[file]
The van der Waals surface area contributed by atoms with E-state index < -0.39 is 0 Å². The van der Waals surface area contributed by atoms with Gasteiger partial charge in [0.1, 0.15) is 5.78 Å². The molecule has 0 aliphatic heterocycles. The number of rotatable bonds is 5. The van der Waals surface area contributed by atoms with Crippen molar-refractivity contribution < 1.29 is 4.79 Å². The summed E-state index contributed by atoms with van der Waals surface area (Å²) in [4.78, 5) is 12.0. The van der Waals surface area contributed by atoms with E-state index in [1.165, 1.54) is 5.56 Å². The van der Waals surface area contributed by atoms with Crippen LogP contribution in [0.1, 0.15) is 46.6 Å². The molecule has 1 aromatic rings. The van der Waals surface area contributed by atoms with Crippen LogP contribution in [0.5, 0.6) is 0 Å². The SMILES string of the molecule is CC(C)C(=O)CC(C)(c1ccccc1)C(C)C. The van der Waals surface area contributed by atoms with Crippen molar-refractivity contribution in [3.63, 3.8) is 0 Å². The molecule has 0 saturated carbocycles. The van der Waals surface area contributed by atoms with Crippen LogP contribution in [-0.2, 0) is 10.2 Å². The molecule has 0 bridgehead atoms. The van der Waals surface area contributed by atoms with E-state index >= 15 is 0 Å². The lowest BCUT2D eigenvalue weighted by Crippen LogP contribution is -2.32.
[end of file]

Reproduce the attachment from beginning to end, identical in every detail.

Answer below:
The van der Waals surface area contributed by atoms with E-state index < -0.39 is 0 Å². The van der Waals surface area contributed by atoms with Gasteiger partial charge in [0.1, 0.15) is 5.78 Å². The molecule has 0 aliphatic heterocycles. The number of rotatable bonds is 5. The van der Waals surface area contributed by atoms with Crippen molar-refractivity contribution < 1.29 is 4.79 Å². The summed E-state index contributed by atoms with van der Waals surface area (Å²) in [4.78, 5) is 12.0. The van der Waals surface area contributed by atoms with E-state index in [1.165, 1.54) is 5.56 Å². The van der Waals surface area contributed by atoms with Crippen LogP contribution in [0.1, 0.15) is 46.6 Å². The molecule has 1 aromatic rings. The van der Waals surface area contributed by atoms with Crippen LogP contribution in [0.5, 0.6) is 0 Å². The SMILES string of the molecule is CC(C)C(=O)CC(C)(c1ccccc1)C(C)C. The van der Waals surface area contributed by atoms with Crippen molar-refractivity contribution in [3.63, 3.8) is 0 Å². The molecule has 0 saturated carbocycles. The van der Waals surface area contributed by atoms with Crippen LogP contribution in [-0.2, 0) is 10.2 Å². The molecule has 0 bridgehead atoms. The van der Waals surface area contributed by atoms with E-state index >= 15 is 0 Å². The lowest BCUT2D eigenvalue weighted by Crippen LogP contribution is -2.32.